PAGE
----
Home > Dail Eireann debate. Written answer 32 - Crime prevention [3017/16].

[Oireachtas] Dail Eireann debate. Written answer 32 - Crime prevention [3017/16]. (27 Jan 2016)

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32. Deputy Bernard J. Durkan asked the Minister for Justice and Equality the extent to which she continues, through An Garda Síochána, to combat gun crime, drug gangs, the intimidation of witnesses, people trafficking and other criminal activities; if she will provide the necessary resources to An Garda Síochána; and if she will make a statement on the matter. [3017/16]


Minister for Justice and Equality (Deputy Frances Fitzgerald): I can assure the Deputy that An Garda Síochána continue to confront and oppose all forms of crime, including those referred to. Crime trends are monitored by Garda management on an ongoing basis and the necessary crime prevention and investigation resources are allocated accordingly.


The Government is investing heavily in those policing resources. In particular, the Capital Plan 2016 - 2021 makes provision for the ongoing delivery of new Garda vehicles, as well as very significant investment in new technology and information systems for An Garda Síochána, amounting to an investment of €205m over the life of the Plan. In addition, the Government has ended the moratorium on Garda recruitment and Budget 2016 made provision for the recruitment of 600 new Gardaí this year bringing to 1,150 the number of new Gardaí who will have been recruited since the reopening of the Garda College in Templemore in September 2014.


It is unfortunately the case that gun crime has for some time been an inherent part of organised criminal activity in Ireland, as it is in other similar jurisdictions. Gardaí continue to tackle this type of crime through a range of targeted and intelligence based operations, often disrupting and preventing incidents, as well as detecting and prosecuting those involved. Heavy penalties are provided for weapons offences in our criminal law and mandatory minimum penalties have been introduced for certain firearms offences.


A series of strong legislative measures are also in place to underpin the State’s response to organised crime and these are being fully utilised by the Gardaí. Ultimately, the only effective way to combat organised crime is by disrupting and prosecuting those involved in its operations, and especially the drugs trade which is at the heart of much of its profits. Therefore substantial efforts by An Garda Síochána and Customs are devoted to damaging this activity, and to bringing those involved before the Courts. In this regard any attempts to intimidate witnesses are taken extremely seriously and are fully investigated by An Garda Síochána, with prosecutions being pursued where appropriate.


The considerable powers already available to Gardaí to tackle serious crime have been supplemented further by the establishment last year of a DNA Database which has the capacity to link suspects to unsolved crimes using forensic evidence, and will greatly assist Gardaí in investigating a whole range serious offences.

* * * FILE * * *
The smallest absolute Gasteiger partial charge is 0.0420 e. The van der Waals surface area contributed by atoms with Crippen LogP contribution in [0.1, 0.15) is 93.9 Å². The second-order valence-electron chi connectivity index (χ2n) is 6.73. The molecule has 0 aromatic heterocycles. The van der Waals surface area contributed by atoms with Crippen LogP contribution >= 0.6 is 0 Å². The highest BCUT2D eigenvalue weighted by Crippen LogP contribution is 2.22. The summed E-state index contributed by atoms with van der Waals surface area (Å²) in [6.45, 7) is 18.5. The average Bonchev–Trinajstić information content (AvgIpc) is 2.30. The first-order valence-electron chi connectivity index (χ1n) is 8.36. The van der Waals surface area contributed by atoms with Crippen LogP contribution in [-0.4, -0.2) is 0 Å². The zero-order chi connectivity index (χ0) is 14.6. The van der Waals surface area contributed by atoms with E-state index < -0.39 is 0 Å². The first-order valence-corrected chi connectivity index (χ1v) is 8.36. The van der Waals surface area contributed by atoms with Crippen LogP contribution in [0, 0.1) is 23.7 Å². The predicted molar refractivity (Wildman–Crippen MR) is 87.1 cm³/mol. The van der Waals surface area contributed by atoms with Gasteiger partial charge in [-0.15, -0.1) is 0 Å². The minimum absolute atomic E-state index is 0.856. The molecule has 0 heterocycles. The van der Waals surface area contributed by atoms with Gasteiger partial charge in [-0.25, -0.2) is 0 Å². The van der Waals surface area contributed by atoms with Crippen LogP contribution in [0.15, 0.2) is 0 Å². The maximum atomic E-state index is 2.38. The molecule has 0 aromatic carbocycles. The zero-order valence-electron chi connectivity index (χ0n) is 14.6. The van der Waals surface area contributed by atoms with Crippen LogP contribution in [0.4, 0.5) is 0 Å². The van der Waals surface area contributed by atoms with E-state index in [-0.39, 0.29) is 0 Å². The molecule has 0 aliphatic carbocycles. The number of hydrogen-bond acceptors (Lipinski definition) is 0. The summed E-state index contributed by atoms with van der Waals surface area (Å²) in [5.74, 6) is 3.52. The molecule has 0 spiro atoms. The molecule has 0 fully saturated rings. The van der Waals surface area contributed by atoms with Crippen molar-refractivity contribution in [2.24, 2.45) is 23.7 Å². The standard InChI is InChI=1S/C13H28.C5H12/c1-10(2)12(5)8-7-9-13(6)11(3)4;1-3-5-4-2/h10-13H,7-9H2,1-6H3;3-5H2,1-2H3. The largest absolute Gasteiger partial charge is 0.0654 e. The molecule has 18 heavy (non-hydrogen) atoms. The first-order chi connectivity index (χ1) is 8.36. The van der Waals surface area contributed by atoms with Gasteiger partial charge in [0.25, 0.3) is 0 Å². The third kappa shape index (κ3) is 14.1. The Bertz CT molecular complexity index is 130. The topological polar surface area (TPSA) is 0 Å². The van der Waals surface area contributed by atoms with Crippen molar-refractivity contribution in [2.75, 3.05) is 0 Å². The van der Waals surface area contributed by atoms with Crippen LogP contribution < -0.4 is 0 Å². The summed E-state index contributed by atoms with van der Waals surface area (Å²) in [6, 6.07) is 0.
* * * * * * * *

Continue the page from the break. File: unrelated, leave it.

In addition to these enforcement measures, An Garda Síochána also engage extensively with communities in a range of fora to address local concerns relating to crime and community safety, including the impact that organised crime can have at a community level.


In relation to human trafficking, there are strong legislative, administrative and operational measures in place in Ireland to combat and prevent trafficking in human beings. The Criminal Law (Human Trafficking) Act 2008, with penalties of up to life imprisonment for human trafficking, greatly strengthened the law in this area and this legislation was further bolstered in 2013 with other forms of exploitation, including forced begging and forced criminal activities, being addressed in law. A dedicated Anti-Human Trafficking Unit was established in the Department of Justice and Equality with the purpose of ensuring that the State's response to human trafficking is coordinated and comprehensive. A new National Action Plan to Prevent and Combat Human Trafficking in Ireland is currently being finalised. For a number of years An Garda Síochána, in its Annual Policing Plan, has identified trafficking in human beings as one of its priorities with an increased focus given to prevention and detection of human trafficking. Specific detailed training is provided to Gardai with over 900 participants in the in-depth training course developed jointly by An Garda Síochána and the International Organisation for Migration (IOM), and which also incudes participants from the PSNI.


In conclusion, I can assure the Deputy that all crime trends continue to be monitored and I remain in close contact with the Commissioner to ensure that we do all we can in terms of keeping legislation under review and providing the necessary policing resources to confront crime in all its forms and make our communities safer.

Item Type
Dail Debates
Publication Type
Drug Type
All substances
Intervention Type
Crime prevention
27 January 2016

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